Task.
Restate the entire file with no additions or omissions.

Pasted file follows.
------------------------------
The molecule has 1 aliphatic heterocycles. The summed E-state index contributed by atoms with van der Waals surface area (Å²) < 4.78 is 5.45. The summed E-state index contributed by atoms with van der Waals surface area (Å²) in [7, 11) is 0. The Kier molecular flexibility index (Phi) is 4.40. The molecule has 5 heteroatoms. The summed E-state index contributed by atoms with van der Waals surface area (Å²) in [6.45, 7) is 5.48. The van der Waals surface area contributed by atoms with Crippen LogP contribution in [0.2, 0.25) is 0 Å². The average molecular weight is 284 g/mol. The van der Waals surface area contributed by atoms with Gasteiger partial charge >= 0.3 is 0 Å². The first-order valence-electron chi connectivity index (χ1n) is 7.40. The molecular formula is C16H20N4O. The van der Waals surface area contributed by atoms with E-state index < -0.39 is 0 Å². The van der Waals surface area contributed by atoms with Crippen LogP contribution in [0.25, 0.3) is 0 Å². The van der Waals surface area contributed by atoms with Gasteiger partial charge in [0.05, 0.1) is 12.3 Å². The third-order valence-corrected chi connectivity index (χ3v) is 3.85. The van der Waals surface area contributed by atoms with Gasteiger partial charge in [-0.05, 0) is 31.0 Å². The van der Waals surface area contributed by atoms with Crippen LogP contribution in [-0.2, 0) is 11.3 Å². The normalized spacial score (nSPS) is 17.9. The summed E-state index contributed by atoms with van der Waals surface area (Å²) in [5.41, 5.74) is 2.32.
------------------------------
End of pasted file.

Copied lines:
The molecule has 1 aliphatic heterocycles. The summed E-state index contributed by atoms with van der Waals surface area (Å²) < 4.78 is 5.45. The summed E-state index contributed by atoms with van der Waals surface area (Å²) in [7, 11) is 0. The Kier molecular flexibility index (Phi) is 4.40. The molecule has 5 heteroatoms. The summed E-state index contributed by atoms with van der Waals surface area (Å²) in [6.45, 7) is 5.48. The van der Waals surface area contributed by atoms with Crippen LogP contribution in [0.2, 0.25) is 0 Å². The average molecular weight is 284 g/mol. The van der Waals surface area contributed by atoms with Gasteiger partial charge >= 0.3 is 0 Å². The first-order valence-electron chi connectivity index (χ1n) is 7.40. The molecular formula is C16H20N4O. The van der Waals surface area contributed by atoms with E-state index < -0.39 is 0 Å². The van der Waals surface area contributed by atoms with Crippen LogP contribution in [0.25, 0.3) is 0 Å². The van der Waals surface area contributed by atoms with Gasteiger partial charge in [0.05, 0.1) is 12.3 Å². The third-order valence-corrected chi connectivity index (χ3v) is 3.85. The van der Waals surface area contributed by atoms with Gasteiger partial charge in [-0.05, 0) is 31.0 Å². The van der Waals surface area contributed by atoms with Crippen LogP contribution in [-0.2, 0) is 11.3 Å². The normalized spacial score (nSPS) is 17.9. The summed E-state index contributed by atoms with van der Waals surface area (Å²) in [5.41, 5.74) is 2.32.